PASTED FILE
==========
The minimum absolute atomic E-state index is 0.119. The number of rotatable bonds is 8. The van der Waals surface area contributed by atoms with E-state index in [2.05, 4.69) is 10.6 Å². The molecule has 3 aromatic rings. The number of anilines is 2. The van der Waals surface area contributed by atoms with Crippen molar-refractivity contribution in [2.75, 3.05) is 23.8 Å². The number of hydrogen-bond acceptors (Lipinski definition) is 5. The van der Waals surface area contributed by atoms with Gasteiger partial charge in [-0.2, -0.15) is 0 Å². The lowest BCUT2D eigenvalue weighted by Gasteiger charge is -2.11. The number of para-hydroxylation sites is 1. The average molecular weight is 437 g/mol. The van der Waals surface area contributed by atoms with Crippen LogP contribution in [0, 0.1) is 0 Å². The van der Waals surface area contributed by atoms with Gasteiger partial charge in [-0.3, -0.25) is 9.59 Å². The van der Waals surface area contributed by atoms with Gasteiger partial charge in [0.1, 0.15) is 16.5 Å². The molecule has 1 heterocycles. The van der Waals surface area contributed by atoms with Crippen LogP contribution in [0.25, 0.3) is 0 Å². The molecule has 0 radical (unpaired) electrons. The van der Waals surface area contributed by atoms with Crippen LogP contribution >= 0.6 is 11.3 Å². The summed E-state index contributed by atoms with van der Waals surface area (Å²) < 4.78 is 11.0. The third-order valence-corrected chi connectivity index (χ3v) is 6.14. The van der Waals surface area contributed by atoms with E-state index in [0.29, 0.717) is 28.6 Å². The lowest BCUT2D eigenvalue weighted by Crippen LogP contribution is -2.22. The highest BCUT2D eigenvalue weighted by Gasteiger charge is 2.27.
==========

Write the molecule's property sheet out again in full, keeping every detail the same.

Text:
The minimum absolute atomic E-state index is 0.119. The number of rotatable bonds is 8. The van der Waals surface area contributed by atoms with E-state index in [2.05, 4.69) is 10.6 Å². The molecule has 3 aromatic rings. The number of anilines is 2. The van der Waals surface area contributed by atoms with Crippen molar-refractivity contribution in [2.75, 3.05) is 23.8 Å². The number of hydrogen-bond acceptors (Lipinski definition) is 5. The van der Waals surface area contributed by atoms with Gasteiger partial charge in [-0.2, -0.15) is 0 Å². The lowest BCUT2D eigenvalue weighted by Gasteiger charge is -2.11. The number of para-hydroxylation sites is 1. The average molecular weight is 437 g/mol. The van der Waals surface area contributed by atoms with Crippen LogP contribution in [0, 0.1) is 0 Å². The van der Waals surface area contributed by atoms with Gasteiger partial charge in [-0.3, -0.25) is 9.59 Å². The van der Waals surface area contributed by atoms with Gasteiger partial charge in [0.1, 0.15) is 16.5 Å². The molecule has 1 heterocycles. The van der Waals surface area contributed by atoms with Crippen LogP contribution in [0.25, 0.3) is 0 Å². The molecule has 0 radical (unpaired) electrons. The van der Waals surface area contributed by atoms with Crippen LogP contribution >= 0.6 is 11.3 Å². The summed E-state index contributed by atoms with van der Waals surface area (Å²) < 4.78 is 11.0. The third-order valence-corrected chi connectivity index (χ3v) is 6.14. The van der Waals surface area contributed by atoms with E-state index in [0.29, 0.717) is 28.6 Å². The lowest BCUT2D eigenvalue weighted by Crippen LogP contribution is -2.22. The highest BCUT2D eigenvalue weighted by Gasteiger charge is 2.27.